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Use of the Confined Impinging Jet Reactor for production of nanoscale Iron Oxide particles
- Author / Creator
- Siddiqui, Shad Waheed
The confined impinging jet reactor gives efficient mixing performance as required for fast reactions. In this work the mixing performance of CIJR is characterized through three measures: estimates of the energy dissipation, micromixing efficiency based on the yield of a homogeneous (iodide-iodate) reaction and particle size resulting from a heterogeneous (iron oxide) precipitation reaction. Whereas product yield and energy dissipation are used to test operational robustness of CIJR, iron oxide model system is used to study the effect of feed flow rate (mixing) and reactant concentration on precipitate agglomerate size. Mixing and concentration effects on nucleation, particle growth and particle agglomeration are tracked to understand the agglomeration process. Various types of stabilizers and additive concentrations to limit particle agglomeration are also tested. Effects of in situ and post-reaction sonication on agglomerate size are also investigated. Efforts are made to determine variations in mixing efficiency the operational robustness of the scale-up (2X and 4X) geometries. Also efforts are made to identify scaling parameters and the limit on geometric scale-up for good mixing performance.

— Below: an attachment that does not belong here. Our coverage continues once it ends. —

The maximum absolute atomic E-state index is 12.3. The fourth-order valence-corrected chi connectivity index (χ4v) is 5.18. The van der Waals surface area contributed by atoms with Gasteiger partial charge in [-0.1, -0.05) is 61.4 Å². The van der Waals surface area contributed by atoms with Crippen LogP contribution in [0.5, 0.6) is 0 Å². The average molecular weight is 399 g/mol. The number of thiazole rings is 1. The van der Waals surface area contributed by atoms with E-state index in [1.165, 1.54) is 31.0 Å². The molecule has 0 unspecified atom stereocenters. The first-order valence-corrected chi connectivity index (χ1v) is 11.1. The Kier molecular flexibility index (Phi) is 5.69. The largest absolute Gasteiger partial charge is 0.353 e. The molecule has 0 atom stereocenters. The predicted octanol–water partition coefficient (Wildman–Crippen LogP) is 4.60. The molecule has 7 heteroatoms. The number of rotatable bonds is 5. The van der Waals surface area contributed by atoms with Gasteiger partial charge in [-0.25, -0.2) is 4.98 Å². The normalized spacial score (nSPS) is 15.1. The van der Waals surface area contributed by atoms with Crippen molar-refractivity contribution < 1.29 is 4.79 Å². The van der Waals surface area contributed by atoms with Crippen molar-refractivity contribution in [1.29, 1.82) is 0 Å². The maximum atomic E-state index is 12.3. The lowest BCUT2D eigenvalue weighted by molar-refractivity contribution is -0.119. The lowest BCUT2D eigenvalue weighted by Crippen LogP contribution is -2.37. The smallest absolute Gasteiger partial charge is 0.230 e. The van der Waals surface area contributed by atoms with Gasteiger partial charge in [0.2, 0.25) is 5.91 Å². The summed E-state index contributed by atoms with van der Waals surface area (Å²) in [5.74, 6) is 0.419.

Energy dissipation is found to vary between 20 W/kg and 6800 W/kg in CIJR and decreases on scale-up at constant Reynolds number. The operation of the CIJR and the scale-up geometries is robust to changes in flow rate, exhibiting stable performance up to 30% difference in inlet flow rates. Reliable mixing performance is obtained until 2X scale-up, while at low flow rates, the jets fail to impinge in 4X scale-up, and sometimes failing to fill the reactor volume.
Iron oxide primary and agglomerate particles are seen to vary with flow rate and reactant concentrations. Largest primary particles (and smallest agglomerates) are obtained at high flow rates and high reactant concentrations, which indicate to size dependent agglomerative tendency of the primary particles. Stabilizers added in situ see limited success. Post-reaction sonication is helpful in dispersing soft agglomerates, but in situ sonication shows no significant reduction in agglomerate size with or without stabilizer. Primary particles are understood to agglomerate due to collisions induced by Brownian motion, simple shear and velocity fluctuations in turbulent flows. These collision mechanisms operate at different length scales in the fluid mass.
- Graduation date
- Fall 2009
- Type of Item
- Doctor of Philosophy
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